The sessions will be focused on you and your writing. The work you create will be as highly valued as the extracts included from published writers. The course will use a workshop-style approach to utilise writing prompts and exercises, prose extracts and pair-work. There will be a small pre-course reading and writing task to get you thinking about writing stories. Reading material will also be provided. In each session your tutor will set you a task which will involve a written exercise or developing an idea – you will also be expected to read at least one story for the following week.

By the end of the course you'll have produced at least one finished story. The process of absorption, consolidation and output on the course will be invaluable to the work you produce.

Following this course, you may wish to take further creative writing courses to deepen your understanding. The confidence and skills you acquire may even lead you to make an application for an accredited course at Goldsmiths like the MA in Creative and Life Writing.

Learning outcomes

  • Gain confidence– from reading and responding to texts and developing your own ideas, characters and plots for stories.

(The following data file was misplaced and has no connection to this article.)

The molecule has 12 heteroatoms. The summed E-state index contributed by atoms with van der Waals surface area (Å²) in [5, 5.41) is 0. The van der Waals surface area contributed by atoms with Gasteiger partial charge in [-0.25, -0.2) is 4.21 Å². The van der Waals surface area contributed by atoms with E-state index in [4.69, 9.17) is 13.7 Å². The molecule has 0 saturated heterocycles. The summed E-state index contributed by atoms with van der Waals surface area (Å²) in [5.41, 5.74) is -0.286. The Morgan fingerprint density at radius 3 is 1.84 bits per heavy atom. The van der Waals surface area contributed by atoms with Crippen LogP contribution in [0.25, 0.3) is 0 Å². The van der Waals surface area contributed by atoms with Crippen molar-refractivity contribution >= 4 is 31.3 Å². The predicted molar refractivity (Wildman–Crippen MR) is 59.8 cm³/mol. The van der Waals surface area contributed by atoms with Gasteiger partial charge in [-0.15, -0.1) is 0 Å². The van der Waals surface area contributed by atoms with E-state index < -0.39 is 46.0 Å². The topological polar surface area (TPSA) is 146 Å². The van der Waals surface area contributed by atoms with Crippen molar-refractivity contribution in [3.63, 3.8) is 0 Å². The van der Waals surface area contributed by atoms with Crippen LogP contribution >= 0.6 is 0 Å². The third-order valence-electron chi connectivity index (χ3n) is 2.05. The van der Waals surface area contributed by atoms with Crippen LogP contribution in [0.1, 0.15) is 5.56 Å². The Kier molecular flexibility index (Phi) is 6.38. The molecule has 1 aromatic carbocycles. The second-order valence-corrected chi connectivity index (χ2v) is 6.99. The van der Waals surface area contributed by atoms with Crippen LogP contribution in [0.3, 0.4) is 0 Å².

• Hone your analytical skills - you will become used to responding to texts and unpacking them in terms of style, literary devices and effects which will feed back into your own work.
  • Produce an edited story - you will develop several pieces of work from the exercises, homework and prompts in live sessions, and encouraged to draft, develop and deepen at least one short story over the duration of the course that you will be confident presenting in the final session.
  • Present and share your work - as any writer knows, this is invaluable in terms of a group response and understanding readers/your audience.
  • Give and receive effective feedback - learn how to give helpful, supportive feedback in response to other participants' work and how best to respond to your peers' feedback on your own writing.
  • Increase your commercial awareness- gain an insight into the short story world and find out about marketing, selling and submitting your stories for publication.